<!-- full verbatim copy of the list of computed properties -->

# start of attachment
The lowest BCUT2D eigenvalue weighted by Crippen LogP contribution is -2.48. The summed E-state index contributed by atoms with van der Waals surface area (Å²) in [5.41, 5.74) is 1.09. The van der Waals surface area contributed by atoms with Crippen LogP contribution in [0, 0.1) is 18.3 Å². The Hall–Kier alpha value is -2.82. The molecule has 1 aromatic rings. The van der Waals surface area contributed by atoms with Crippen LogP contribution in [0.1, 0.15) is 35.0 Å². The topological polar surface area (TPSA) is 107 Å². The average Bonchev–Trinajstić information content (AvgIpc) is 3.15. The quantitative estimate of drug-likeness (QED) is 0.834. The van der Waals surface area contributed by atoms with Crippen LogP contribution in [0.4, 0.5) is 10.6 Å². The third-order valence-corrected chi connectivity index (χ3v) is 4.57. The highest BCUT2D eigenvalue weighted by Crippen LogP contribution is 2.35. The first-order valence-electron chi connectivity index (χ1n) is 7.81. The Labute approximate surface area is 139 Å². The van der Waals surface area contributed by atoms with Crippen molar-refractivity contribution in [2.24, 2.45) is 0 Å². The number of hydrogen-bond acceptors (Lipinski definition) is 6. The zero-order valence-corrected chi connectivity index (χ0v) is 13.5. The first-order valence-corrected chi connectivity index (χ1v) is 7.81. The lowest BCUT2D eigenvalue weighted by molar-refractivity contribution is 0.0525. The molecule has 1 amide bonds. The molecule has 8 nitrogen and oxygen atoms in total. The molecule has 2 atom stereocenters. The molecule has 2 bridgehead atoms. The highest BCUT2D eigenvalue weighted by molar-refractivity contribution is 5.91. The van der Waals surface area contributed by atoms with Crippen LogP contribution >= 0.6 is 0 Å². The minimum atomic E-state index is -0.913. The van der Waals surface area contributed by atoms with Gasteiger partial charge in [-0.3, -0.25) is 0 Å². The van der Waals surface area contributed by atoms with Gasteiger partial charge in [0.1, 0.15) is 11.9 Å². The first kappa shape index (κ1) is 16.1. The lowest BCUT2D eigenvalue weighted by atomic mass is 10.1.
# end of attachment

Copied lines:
The lowest BCUT2D eigenvalue weighted by Crippen LogP contribution is -2.48. The summed E-state index contributed by atoms with van der Waals surface area (Å²) in [5.41, 5.74) is 1.09. The van der Waals surface area contributed by atoms with Crippen LogP contribution in [0, 0.1) is 18.3 Å². The Hall–Kier alpha value is -2.82. The molecule has 1 aromatic rings. The van der Waals surface area contributed by atoms with Crippen LogP contribution in [0.1, 0.15) is 35.0 Å². The topological polar surface area (TPSA) is 107 Å². The average Bonchev–Trinajstić information content (AvgIpc) is 3.15. The quantitative estimate of drug-likeness (QED) is 0.834. The van der Waals surface area contributed by atoms with Crippen LogP contribution in [0.4, 0.5) is 10.6 Å². The third-order valence-corrected chi connectivity index (χ3v) is 4.57. The highest BCUT2D eigenvalue weighted by Crippen LogP contribution is 2.35. The first-order valence-electron chi connectivity index (χ1n) is 7.81. The Labute approximate surface area is 139 Å². The van der Waals surface area contributed by atoms with Crippen molar-refractivity contribution in [2.24, 2.45) is 0 Å². The number of hydrogen-bond acceptors (Lipinski definition) is 6. The zero-order valence-corrected chi connectivity index (χ0v) is 13.5. The first-order valence-corrected chi connectivity index (χ1v) is 7.81. The lowest BCUT2D eigenvalue weighted by molar-refractivity contribution is 0.0525. The molecule has 1 amide bonds. The molecule has 8 nitrogen and oxygen atoms in total. The molecule has 2 atom stereocenters. The molecule has 2 bridgehead atoms. The highest BCUT2D eigenvalue weighted by molar-refractivity contribution is 5.91. The van der Waals surface area contributed by atoms with Crippen LogP contribution >= 0.6 is 0 Å². The minimum atomic E-state index is -0.913. The van der Waals surface area contributed by atoms with Gasteiger partial charge in [-0.3, -0.25) is 0 Å². The van der Waals surface area contributed by atoms with Gasteiger partial charge in [0.1, 0.15) is 11.9 Å². The first kappa shape index (κ1) is 16.1. The lowest BCUT2D eigenvalue weighted by atomic mass is 10.1.